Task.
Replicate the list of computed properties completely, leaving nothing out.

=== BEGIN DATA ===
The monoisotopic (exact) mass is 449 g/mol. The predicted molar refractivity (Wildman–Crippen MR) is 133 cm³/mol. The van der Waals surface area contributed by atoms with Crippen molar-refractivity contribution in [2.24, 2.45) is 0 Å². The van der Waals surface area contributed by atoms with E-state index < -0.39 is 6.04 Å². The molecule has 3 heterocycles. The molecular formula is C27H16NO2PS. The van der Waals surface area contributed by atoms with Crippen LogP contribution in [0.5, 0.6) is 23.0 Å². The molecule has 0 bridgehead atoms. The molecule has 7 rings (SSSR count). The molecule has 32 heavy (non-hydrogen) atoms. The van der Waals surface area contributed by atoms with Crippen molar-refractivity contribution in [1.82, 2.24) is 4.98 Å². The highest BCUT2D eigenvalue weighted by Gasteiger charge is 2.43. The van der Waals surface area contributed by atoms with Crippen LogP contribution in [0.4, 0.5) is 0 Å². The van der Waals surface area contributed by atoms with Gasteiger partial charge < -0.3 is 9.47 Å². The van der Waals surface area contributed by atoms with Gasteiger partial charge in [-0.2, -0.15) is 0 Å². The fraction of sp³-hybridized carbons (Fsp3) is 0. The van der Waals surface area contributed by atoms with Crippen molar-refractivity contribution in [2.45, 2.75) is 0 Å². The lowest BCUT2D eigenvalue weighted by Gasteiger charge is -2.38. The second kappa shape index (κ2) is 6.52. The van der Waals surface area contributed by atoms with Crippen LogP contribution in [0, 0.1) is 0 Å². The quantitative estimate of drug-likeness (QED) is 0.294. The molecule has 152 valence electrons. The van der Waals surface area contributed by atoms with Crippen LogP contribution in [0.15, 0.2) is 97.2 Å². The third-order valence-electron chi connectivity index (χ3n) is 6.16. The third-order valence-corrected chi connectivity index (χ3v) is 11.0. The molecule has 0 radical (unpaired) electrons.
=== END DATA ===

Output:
The monoisotopic (exact) mass is 449 g/mol. The predicted molar refractivity (Wildman–Crippen MR) is 133 cm³/mol. The van der Waals surface area contributed by atoms with Crippen molar-refractivity contribution in [2.24, 2.45) is 0 Å². The van der Waals surface area contributed by atoms with E-state index < -0.39 is 6.04 Å². The molecule has 3 heterocycles. The molecular formula is C27H16NO2PS. The van der Waals surface area contributed by atoms with Crippen LogP contribution in [0.5, 0.6) is 23.0 Å². The molecule has 0 bridgehead atoms. The molecule has 7 rings (SSSR count). The molecule has 32 heavy (non-hydrogen) atoms. The van der Waals surface area contributed by atoms with Crippen molar-refractivity contribution in [1.82, 2.24) is 4.98 Å². The highest BCUT2D eigenvalue weighted by Gasteiger charge is 2.43. The van der Waals surface area contributed by atoms with Crippen LogP contribution in [0.4, 0.5) is 0 Å². The van der Waals surface area contributed by atoms with Gasteiger partial charge < -0.3 is 9.47 Å². The van der Waals surface area contributed by atoms with Gasteiger partial charge in [-0.2, -0.15) is 0 Å². The fraction of sp³-hybridized carbons (Fsp3) is 0. The van der Waals surface area contributed by atoms with Crippen molar-refractivity contribution in [2.45, 2.75) is 0 Å². The lowest BCUT2D eigenvalue weighted by Gasteiger charge is -2.38. The second kappa shape index (κ2) is 6.52. The van der Waals surface area contributed by atoms with Crippen LogP contribution in [0, 0.1) is 0 Å². The quantitative estimate of drug-likeness (QED) is 0.294. The molecule has 152 valence electrons. The van der Waals surface area contributed by atoms with Crippen LogP contribution in [0.15, 0.2) is 97.2 Å². The third-order valence-electron chi connectivity index (χ3n) is 6.16. The third-order valence-corrected chi connectivity index (χ3v) is 11.0. The molecule has 0 radical (unpaired) electrons.